Coq < Check (A -> B). 12 || 0 < A -> B : Prop Let us now embark on a simple proof. We want to prove the easy tautology((A→(B→C))→ (A→B)→(A→C) enter the proof engine by the command. WeGoal, followed by the conjecture we want to verify: Coq < Goal (A -> B -> C) -> (A -> B) -> A -> C. 12 || 0 < 1 subgoal A : Prop B : Prop C : Prop ============================ (A -> B -> C) -> (A -> B) -> A -> C The system displays the current goal below a double line, local hypotheses (there are none initially) being displayed above the line. We call the combination of local hypotheses with a goal ajudgmentWe. are now in an inner loop of the system, in proof mode. New commands are available in this mode, such astactics, which are proof combining primitives. A tactic operates on the current goal by attempting to construct a proof of the corresponding judgment, possibly from proofs of some hypothetical judgments, which are then added to the current list of conjectured judgments. For instance, theintrotactic is applicable to any judgment whose goal is an implication, by moving the proposition to the left of the application to the list of local hypotheses: Coq < intro H. 12 |Unnamed_thm| 1 < 1 subgoal A : Prop B : Prop C : Prop H : A -> B -> C ============================ (A -> B) -> A -> C Several introductions may be done in one step: Coq < intros H’ HA. 12 |Unnamed_thm| 2 < 1 subgoal A : Prop B : Prop C : Prop H : A -> B -> C H’ : A -> B HA : A ============================ C We notice thatC, the current goal, may be obtained from hypothesisH, provided the truth ofAand Bare established. The tacticapplyimplements this piece of reasoning: Coq < apply H. 12 |Unnamed_thm| 3 < 2 subgoals A : Prop B : Prop

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C : Prop H : A -> B -> C H’ : A -> B HA : A ============================ A subgoal 2 is: B We are now in the situation where we have two judgments as conjectures that remain to be proved. Only the ﬁrst is listed in full, for the others the system displays only the corresponding subgoal, without its local hypotheses list. Remark thatapplyhas kept the local hypotheses of its father judgment, which are still available for the judgments it generated. In order to solve the current goal, we just have to notice that it is exactly available as hypothesisHA: Coq < exact HA. 12 |Unnamed_thm| 4 < 1 subgoal A : Prop B : Prop C : Prop H : A -> B -> C H’ : A -> B HA : A ============================ B NowH0applies: Coq < apply H’. 12 |Unnamed_thm| 5 < 1 subgoal A : Prop B : Prop C : Prop H : A -> B -> C H’ : A -> B HA : A ============================ A And we may now conclude the proof as before, withexact HA.Actually, we may not bother with the nameHA, and just state that the current goal is solvable from the current local assumptions: Coq < assumption. 12 |Unnamed_thm| 6 < Proof completed. The proof is now ﬁnished. We may either discard it, by using the commandAbortwhich returns to the standard COQtoplevel loop without further ado, or else save it as a lemma in the current context, y emmat _: under name sarivial l oq _ C < Save trivial lemma. 12 |Unnamed_thm| 7 < intro H. intros H’ HA. apply H. exact HA. apply H . ’ assumption. trivial lemma is defined _

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As a comment, the system shows the proof script listing all tactic commands used in the proof. Let us redo the same proof with a few variations. First of all we may name the initial goal as a conjectured lemma: Coq < Lemma distr_impl : (A -> B -> C) -> (A -> B) -> A -> C. 13 || 0 < 1 subgoal A : Prop B : Prop C : Prop ============================ (A -> B -> C) -> (A -> B) -> A -> C Next, we may omit the names of local assumptions created by the introduction tactics, they can be automatically created by the proof engine as new non-clashing names. Coq < intros. 13 |distr_impl| 1 < 1 subgoal A : Prop B : Prop C : Prop H : A -> B -> C H0 : A -> B H1 : A ============================ C Theintrosarguments, effects as many individual applications oftactic, with no introas is legal. Then, we may compose several tactics together in sequence, or in parallel, throughtacticals, that is tactic combinators. The main constructions are the following: •T1;T2(readT1thenT2) applies tacticT1to the current goal, and then tacticT2to all the subgoals generated byT1. •T;[T1|T2|...|Tn]applies tacticTto the current goal, and then tacticT1to the ﬁrst newly generated subgoal, ...,Tnto the nth. We may thus complete the proof ofdistr_implwith one composite tactic: Coq < apply H; [ assumption | apply H0; assumption ]. 13 |distr_impl| 2 < Proof completed. Let us now save lemmadistr_impl: Coq < Save. 13 |distr_impl| 3 < intros. apply H; [ assumption | apply H0; assumption ]. _ p is distr im l defined HereSaveneeds no argument, since we gave the namedistr_implin advance; it is however possible to override the given name by giving a different argument to commandSave. Actually, such an easy combination of tacticsintro,applyandassumptionmay be found com-pletely automatically by an automatic tactic, calledauto, without user guidance: Coq < Lemma distr_imp : (A -> B -> C) -> (A -> B) -> A -> C. 14 || 0 < 1 subgoal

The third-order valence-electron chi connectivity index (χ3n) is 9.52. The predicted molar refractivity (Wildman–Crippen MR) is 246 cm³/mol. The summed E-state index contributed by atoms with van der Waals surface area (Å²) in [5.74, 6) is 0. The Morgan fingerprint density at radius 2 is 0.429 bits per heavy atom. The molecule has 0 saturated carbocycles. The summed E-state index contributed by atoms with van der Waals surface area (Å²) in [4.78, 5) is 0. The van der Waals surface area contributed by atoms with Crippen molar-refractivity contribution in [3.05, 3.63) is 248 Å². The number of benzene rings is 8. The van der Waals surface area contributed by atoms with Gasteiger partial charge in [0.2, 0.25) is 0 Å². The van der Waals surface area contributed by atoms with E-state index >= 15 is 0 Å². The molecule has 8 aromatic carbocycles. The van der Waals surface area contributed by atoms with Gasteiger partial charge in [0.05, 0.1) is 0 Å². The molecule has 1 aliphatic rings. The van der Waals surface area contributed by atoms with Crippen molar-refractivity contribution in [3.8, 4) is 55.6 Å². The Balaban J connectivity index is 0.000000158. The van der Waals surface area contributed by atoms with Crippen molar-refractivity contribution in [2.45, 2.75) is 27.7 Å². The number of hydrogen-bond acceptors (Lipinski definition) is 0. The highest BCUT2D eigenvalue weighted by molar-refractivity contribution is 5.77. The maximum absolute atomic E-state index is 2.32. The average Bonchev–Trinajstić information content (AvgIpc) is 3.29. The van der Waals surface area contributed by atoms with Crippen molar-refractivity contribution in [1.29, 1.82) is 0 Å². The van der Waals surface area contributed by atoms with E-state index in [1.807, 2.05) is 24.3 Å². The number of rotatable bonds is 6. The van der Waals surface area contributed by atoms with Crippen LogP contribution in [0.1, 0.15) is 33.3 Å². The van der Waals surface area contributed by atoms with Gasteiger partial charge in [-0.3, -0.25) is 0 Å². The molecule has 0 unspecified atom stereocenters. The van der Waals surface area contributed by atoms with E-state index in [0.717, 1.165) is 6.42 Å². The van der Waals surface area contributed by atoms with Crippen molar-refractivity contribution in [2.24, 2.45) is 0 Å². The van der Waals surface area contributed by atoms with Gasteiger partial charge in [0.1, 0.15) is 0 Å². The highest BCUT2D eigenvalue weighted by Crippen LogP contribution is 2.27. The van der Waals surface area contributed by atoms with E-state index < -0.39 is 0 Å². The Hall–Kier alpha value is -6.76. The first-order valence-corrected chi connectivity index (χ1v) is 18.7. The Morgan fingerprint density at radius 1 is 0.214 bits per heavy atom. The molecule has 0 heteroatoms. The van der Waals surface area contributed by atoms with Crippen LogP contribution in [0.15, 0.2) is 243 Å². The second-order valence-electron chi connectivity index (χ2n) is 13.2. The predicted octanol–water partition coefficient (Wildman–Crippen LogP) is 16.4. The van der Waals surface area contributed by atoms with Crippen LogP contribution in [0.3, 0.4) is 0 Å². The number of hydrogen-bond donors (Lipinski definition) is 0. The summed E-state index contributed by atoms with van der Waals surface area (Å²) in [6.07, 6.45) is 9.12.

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A : Prop B : Prop C : Prop ============================ (A -> B -> C) -> (A -> B) -> A -> C Coq < auto. 14 |distr_imp| 1 < Proof completed. This time, we do not save the proof, we just discard it with theAbortcommand: Coq < Abort. 14 |distr_imp| 2 < Current goal aborted At any point during a proof, we may useAbortto exit the proof mode and go back to Coq’s main loop. We may also useRestart may also use Weto restart from scratch the proof of the same lemma. Undoto backtrack one step, and more generallyUndo nto backtrack n steps. We end this section by showing a useful command,Inspect n., which inspects the global COQen-vironment, showing the lastndeclared notions: Coq < Inspect 3. 14 || 0 < *** [C : Prop] _lemma : (A -> B -> C) -> (A -> B) -trivial > A -> C distr_impl : (A -> B -> C) -> (A -> B) -> A -> C The declarations, whether global parameters or axioms, are shown preceded by***; deﬁnitions and lemmas are stated with their speciﬁcation, but their value (or proof-term) is omitted.

1.3 Propositional Calculus 1.3.1 Conjunction We have seen howintroandapplytactics could be combined in order to prove implicational state-ments. More generally, COQfavors a style of reasoning, calledNatural Deduction, which decomposes reasoning into so calledintroduction rules, which tell how to prove a goal whose main operator is a given propositional connective, andelimination rules, which tell how to use an hypothesis whose main opera-tor is the propositional connective. Let us show how to use these ideas for the propositional connectives /\and\/. Coq < Lemma and commutative : A /\ B -> B /\ A. _ 14 || 0 < 1 subgoal A : Prop B : Prop C : Prop ============================ A /\ B -> B /\ A Coq < intro. 14 |and commutative| 1 < 1 subgoal _ A : Prop B : Prop C : Prop H : A /\ B ============================ B /\ A